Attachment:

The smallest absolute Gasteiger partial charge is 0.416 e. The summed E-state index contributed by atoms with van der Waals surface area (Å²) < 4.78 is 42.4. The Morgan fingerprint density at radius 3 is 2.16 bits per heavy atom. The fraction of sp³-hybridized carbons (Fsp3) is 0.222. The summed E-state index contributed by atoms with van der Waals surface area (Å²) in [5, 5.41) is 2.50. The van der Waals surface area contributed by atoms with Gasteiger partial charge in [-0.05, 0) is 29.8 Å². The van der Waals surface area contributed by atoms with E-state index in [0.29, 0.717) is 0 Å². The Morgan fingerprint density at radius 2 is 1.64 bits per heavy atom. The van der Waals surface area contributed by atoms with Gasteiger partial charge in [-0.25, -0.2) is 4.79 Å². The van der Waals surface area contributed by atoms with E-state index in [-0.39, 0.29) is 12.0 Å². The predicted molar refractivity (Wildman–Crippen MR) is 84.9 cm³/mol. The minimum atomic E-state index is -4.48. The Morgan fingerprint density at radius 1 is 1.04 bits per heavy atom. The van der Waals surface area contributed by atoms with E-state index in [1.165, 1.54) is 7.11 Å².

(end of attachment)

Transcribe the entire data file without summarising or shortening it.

The smallest absolute Gasteiger partial charge is 0.416 e. The summed E-state index contributed by atoms with van der Waals surface area (Å²) < 4.78 is 42.4. The Morgan fingerprint density at radius 3 is 2.16 bits per heavy atom. The fraction of sp³-hybridized carbons (Fsp3) is 0.222. The summed E-state index contributed by atoms with van der Waals surface area (Å²) in [5, 5.41) is 2.50. The van der Waals surface area contributed by atoms with Gasteiger partial charge in [-0.05, 0) is 29.8 Å². The van der Waals surface area contributed by atoms with E-state index in [0.29, 0.717) is 0 Å². The Morgan fingerprint density at radius 2 is 1.64 bits per heavy atom. The van der Waals surface area contributed by atoms with Gasteiger partial charge in [-0.25, -0.2) is 4.79 Å². The van der Waals surface area contributed by atoms with E-state index in [-0.39, 0.29) is 12.0 Å². The predicted molar refractivity (Wildman–Crippen MR) is 84.9 cm³/mol. The minimum atomic E-state index is -4.48. The Morgan fingerprint density at radius 1 is 1.04 bits per heavy atom. The van der Waals surface area contributed by atoms with E-state index in [1.165, 1.54) is 7.11 Å².